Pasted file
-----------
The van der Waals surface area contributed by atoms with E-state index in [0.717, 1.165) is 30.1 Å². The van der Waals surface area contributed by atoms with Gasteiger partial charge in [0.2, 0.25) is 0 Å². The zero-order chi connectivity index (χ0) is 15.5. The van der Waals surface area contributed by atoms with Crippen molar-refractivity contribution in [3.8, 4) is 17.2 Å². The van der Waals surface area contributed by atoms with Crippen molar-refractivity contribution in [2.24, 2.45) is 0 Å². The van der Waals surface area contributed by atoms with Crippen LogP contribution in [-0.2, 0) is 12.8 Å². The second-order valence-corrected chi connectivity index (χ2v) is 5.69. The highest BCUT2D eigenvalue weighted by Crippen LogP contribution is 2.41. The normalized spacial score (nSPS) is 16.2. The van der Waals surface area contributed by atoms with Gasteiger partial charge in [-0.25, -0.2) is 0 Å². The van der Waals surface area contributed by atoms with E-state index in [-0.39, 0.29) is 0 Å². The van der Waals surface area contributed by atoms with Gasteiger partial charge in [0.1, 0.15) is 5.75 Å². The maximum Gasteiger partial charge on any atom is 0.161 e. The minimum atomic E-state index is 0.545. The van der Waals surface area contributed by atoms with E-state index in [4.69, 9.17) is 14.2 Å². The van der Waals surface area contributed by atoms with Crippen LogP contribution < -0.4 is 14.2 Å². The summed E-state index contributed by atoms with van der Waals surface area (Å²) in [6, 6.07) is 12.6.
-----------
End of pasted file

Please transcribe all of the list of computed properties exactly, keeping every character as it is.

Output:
The van der Waals surface area contributed by atoms with E-state index in [0.717, 1.165) is 30.1 Å². The van der Waals surface area contributed by atoms with Gasteiger partial charge in [0.2, 0.25) is 0 Å². The zero-order chi connectivity index (χ0) is 15.5. The van der Waals surface area contributed by atoms with Crippen molar-refractivity contribution in [3.8, 4) is 17.2 Å². The van der Waals surface area contributed by atoms with Crippen molar-refractivity contribution in [2.24, 2.45) is 0 Å². The van der Waals surface area contributed by atoms with Crippen LogP contribution in [-0.2, 0) is 12.8 Å². The second-order valence-corrected chi connectivity index (χ2v) is 5.69. The highest BCUT2D eigenvalue weighted by Crippen LogP contribution is 2.41. The normalized spacial score (nSPS) is 16.2. The van der Waals surface area contributed by atoms with Gasteiger partial charge in [-0.25, -0.2) is 0 Å². The van der Waals surface area contributed by atoms with E-state index in [-0.39, 0.29) is 0 Å². The van der Waals surface area contributed by atoms with Gasteiger partial charge in [0.1, 0.15) is 5.75 Å². The maximum Gasteiger partial charge on any atom is 0.161 e. The minimum atomic E-state index is 0.545. The van der Waals surface area contributed by atoms with E-state index in [4.69, 9.17) is 14.2 Å². The van der Waals surface area contributed by atoms with Crippen LogP contribution < -0.4 is 14.2 Å². The summed E-state index contributed by atoms with van der Waals surface area (Å²) in [6, 6.07) is 12.6.